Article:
After the series of articles I have written surrounding coffee (see for example, “Java Jack strikes back,” May 5, 2015) were overheard being described as “pretty decent” by a recent patron of Goodrich Coffee Bar, I recognized the time had come to branch out and discuss other food-based experiences in the Record. Thus, with the conclusion of the semester soon approaching, I decided to take my “talents” back to Spring Street and celebrate this paper’s final issue of the fall semester with one of the greatest humans to ever grace the presence of this institution, Pamela Richard of Facilities, at the first ever Logceum Dinner. In spite of a trip to Pittsfield, Mass., on Richard’s end and a tutorial scheduling conflict on mine, the two of us got to snag a spot in the 6:30 p.m. round thanks to the magical powers of Assistant Director for Student Organizations and Involvement Benjamin J. Lamb. Although there were no paparazzi awaiting our arrival, the evening proved beyond glamorous.
The Logceum Dinner follows in the tradition of other events the College has sponsored in recent years (such as the Lyceum Dinner and “Why Liberal Arts?” events at Sloan House) where students ask a faculty or staff member to a catered meal for which Uncle Ephraim picks up the bill. I have engaged in this special experience before when Grace McCabe ’18 and I headed over to the Faculty House last December for a three-course meal with Professor of Political Science Nicole Mellow as part of the Lyceum Dinner series. What distinguishes the Logceum from other -ceums is that students and their respective guests dine one-on-one at the Log, while students gather in groups of two or three to join a staff or faculty member for a meal in the other programs. Twenty pairs may sign up for each of two dinner times and are covered for their meal at the Log up to the $30 mark (excluding any alcohol purchases), thanks to the generosity of the Szykowny Fund. This fosters the potential to produce an awkward situation in which you do not know whether you or your professor is expected to cover any excess but, if you happen to maintain somewhat more frugal tastes, the Log’s 30 percent student discount should help to keep the tab under a Jackson and a Hamilton.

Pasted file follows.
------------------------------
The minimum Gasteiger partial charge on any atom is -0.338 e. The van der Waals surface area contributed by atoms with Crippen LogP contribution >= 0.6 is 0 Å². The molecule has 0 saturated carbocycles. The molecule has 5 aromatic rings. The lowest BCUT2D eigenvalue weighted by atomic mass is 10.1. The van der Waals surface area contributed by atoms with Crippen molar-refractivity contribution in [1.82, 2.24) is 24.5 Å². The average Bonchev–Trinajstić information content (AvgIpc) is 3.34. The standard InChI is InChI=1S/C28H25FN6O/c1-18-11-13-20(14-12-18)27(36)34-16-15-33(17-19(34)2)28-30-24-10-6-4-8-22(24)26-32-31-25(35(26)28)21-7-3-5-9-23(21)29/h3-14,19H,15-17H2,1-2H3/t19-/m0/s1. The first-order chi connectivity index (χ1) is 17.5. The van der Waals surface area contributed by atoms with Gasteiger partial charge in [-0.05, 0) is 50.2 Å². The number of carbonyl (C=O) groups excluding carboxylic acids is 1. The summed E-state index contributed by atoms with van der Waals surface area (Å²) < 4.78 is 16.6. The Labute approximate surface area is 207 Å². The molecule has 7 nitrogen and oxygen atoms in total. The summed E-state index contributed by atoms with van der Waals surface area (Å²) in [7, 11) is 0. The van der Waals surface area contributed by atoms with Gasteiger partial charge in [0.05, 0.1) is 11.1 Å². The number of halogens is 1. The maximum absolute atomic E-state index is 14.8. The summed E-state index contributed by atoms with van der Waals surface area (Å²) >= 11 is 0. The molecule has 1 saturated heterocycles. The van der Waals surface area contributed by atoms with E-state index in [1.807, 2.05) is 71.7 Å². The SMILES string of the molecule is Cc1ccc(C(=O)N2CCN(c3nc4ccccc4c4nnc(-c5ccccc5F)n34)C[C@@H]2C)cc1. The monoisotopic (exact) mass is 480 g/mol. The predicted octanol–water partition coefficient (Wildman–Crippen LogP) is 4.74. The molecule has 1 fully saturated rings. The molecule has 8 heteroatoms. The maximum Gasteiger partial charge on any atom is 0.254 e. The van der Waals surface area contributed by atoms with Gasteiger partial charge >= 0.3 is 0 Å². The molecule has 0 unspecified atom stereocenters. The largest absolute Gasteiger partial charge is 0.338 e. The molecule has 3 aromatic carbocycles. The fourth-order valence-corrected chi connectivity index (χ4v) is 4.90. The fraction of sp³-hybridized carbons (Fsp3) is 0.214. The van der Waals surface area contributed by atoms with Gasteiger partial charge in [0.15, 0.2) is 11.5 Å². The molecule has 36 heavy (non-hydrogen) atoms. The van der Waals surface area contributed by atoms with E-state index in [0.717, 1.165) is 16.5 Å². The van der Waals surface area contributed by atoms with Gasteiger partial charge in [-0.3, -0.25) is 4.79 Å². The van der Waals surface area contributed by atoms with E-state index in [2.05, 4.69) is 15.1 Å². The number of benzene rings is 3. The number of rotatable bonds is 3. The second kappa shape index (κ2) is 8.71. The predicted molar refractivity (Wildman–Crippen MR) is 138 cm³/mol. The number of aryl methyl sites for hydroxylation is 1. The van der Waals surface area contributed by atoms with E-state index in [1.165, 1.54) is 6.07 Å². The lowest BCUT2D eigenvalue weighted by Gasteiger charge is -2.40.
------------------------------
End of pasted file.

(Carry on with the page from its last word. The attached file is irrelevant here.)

Admittedly, the Record has not served as the strongest supporter of the Log’s most recent iteration (“Splitting the Log: an identity crisis” and “Log leaves much to be desired: Examining student accessibility of revamped Log,” November 11, 2015). However, I aimed to go into the evening free of any bias and ready to embrace the event. This author could not find any source of disappointment. After the Log hostess promptly seated Richard and me, strong service continued throughout the night. As conversations about embarrassing graduate school experiences and anecdotes regarding the College of yesterday bounced between the Log’s newly renovated walls, Richard and I found much delight in discussing our families and our shared love of Mark Hopkins House and this community over the “Logburgers” and duck fat french fries we each ordered. I was nearly moved to tears as Richard explained to me how she is continuously motivated to work as hard as she can out of her love for the students who reside in the buildings to which she was assigned, taking care of the space we are occupying for the year “as if [her] own children resided there.” I came into the meal already a devoted fan of Richard and her trusty partner-in-crime Mark Kimball; this event, though, served as a meaningful reminder of how much I owe to our wonderful Facilities staff and how dedicated they are to their work. Thank you, Szykowny Fund, for making this possible.